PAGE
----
Microgateway contains the following caching mechanisms to increase the performance of the gateway.

OAuth cache

Microgateway will accept two types of OAuth tokens issued by a trusted key manager as a valid token.

  1. JWTs (Json Web Token)
  2. Opaque tokens (non-JWT)

The OAuth token is saved in OAuth cache, which is enabled by default. If a cache entry does not exist in the cache, it calls the Key Manager server. This process is carried out using Web service calls. After the Key Manager server returns the validation information, it gets stored in the Microgateway cache.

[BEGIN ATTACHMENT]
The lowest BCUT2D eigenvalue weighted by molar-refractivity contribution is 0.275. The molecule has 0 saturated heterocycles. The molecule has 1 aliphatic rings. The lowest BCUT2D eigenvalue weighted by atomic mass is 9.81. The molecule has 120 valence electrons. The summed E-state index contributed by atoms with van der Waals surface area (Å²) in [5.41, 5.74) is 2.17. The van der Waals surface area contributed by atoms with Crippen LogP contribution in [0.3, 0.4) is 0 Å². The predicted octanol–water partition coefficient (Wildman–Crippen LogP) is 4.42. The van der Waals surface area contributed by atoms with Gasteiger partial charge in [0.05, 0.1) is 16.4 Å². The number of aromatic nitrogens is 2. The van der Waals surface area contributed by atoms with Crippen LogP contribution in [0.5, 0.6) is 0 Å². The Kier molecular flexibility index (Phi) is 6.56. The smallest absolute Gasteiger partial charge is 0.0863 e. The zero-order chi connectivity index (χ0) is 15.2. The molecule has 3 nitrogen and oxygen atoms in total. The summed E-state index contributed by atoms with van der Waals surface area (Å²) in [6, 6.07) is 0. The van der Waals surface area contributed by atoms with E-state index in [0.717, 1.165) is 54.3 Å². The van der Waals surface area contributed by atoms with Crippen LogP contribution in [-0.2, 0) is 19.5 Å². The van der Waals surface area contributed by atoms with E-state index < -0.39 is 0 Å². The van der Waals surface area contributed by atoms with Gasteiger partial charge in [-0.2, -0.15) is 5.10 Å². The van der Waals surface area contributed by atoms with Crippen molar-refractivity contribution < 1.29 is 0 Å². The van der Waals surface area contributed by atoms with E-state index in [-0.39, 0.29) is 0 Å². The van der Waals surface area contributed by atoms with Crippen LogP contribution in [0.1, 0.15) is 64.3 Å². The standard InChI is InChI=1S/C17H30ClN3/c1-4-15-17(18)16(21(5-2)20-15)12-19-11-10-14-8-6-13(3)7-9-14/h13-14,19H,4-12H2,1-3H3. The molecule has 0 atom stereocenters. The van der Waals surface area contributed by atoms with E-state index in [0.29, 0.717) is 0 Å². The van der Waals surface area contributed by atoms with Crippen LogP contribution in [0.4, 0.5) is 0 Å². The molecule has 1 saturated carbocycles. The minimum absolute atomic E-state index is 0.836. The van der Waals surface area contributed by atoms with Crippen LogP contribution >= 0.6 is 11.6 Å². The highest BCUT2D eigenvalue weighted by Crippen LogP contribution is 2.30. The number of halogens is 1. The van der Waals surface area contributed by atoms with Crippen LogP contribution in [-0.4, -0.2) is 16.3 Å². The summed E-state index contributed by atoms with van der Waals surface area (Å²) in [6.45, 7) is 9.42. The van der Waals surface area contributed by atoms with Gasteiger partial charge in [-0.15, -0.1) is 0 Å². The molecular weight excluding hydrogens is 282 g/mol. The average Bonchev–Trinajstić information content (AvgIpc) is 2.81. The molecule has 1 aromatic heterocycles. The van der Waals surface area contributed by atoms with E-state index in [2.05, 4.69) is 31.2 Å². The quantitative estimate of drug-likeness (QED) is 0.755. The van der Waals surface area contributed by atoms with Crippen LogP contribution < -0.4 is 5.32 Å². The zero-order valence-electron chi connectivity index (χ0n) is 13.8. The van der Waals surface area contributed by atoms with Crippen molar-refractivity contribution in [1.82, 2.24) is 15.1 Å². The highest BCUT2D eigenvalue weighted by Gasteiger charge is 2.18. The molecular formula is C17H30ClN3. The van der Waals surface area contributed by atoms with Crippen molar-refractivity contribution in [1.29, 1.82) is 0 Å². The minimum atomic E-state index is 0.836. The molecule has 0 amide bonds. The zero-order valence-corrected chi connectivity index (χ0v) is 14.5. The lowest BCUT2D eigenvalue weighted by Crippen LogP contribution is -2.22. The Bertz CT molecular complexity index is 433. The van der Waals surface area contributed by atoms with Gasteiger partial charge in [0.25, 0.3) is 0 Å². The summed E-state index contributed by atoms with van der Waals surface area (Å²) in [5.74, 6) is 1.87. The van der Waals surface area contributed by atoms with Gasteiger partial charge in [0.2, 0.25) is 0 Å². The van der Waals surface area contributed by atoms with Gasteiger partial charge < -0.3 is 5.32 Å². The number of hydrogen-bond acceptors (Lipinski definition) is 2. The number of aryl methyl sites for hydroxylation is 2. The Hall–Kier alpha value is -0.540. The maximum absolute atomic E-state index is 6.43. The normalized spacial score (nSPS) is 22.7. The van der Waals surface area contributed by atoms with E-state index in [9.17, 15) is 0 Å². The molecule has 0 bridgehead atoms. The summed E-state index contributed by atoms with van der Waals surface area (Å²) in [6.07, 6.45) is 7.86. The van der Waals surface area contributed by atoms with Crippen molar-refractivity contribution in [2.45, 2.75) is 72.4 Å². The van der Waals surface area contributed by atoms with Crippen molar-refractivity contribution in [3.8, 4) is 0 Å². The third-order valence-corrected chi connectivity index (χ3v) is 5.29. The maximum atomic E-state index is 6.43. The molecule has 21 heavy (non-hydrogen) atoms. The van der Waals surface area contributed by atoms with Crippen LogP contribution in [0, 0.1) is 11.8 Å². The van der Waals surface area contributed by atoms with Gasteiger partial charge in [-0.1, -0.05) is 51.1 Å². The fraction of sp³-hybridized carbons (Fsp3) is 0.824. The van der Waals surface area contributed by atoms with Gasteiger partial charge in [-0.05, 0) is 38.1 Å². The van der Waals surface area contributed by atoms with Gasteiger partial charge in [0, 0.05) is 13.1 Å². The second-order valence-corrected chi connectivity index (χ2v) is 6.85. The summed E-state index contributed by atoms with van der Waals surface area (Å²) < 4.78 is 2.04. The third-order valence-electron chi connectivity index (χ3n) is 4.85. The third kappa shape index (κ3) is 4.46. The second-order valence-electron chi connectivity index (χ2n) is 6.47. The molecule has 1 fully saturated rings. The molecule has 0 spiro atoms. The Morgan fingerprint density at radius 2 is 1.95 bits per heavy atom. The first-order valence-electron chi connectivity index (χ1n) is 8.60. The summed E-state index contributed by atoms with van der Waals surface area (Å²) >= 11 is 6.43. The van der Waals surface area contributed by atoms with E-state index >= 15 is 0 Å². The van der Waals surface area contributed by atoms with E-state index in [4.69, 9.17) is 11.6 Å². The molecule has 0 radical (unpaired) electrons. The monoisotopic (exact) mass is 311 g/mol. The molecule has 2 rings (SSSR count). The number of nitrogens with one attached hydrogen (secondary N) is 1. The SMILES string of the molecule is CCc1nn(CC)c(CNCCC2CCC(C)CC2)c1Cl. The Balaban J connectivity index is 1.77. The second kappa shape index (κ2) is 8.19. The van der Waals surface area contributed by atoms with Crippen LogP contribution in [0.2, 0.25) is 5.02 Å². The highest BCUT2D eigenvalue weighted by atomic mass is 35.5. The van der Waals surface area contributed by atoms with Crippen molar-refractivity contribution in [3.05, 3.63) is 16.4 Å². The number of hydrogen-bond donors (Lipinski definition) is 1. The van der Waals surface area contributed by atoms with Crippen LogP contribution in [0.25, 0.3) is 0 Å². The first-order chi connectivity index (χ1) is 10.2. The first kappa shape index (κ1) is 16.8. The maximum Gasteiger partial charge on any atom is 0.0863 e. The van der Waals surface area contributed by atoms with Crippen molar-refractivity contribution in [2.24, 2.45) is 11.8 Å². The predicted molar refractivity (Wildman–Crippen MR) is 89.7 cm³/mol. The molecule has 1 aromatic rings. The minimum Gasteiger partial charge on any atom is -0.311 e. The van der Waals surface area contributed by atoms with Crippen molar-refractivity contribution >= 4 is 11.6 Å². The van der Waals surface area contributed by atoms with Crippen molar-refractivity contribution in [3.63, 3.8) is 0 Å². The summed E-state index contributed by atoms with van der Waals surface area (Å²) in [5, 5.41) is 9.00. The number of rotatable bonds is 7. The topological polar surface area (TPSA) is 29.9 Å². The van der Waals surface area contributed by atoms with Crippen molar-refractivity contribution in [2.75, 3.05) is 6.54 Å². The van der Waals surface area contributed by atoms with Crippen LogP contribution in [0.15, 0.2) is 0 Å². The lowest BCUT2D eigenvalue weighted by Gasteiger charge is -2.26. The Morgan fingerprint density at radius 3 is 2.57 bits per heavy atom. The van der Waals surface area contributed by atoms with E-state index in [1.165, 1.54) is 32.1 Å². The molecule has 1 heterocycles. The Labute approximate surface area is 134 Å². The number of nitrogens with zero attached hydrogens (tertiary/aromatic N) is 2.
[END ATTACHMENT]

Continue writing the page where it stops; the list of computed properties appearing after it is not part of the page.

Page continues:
Unless an OAuth token is expired or revoked, Microgateway uses the cache to the authentication. This method reduces the number of Web service calls to the Key Manager server.

Response cache

The API Microgateway has the ability to cache response messages for each API. Caching improves performance because the backend server does not have to process the same data for a request multiple times. You need to set an appropriate timeout period to offset the risk of stale data in the cache.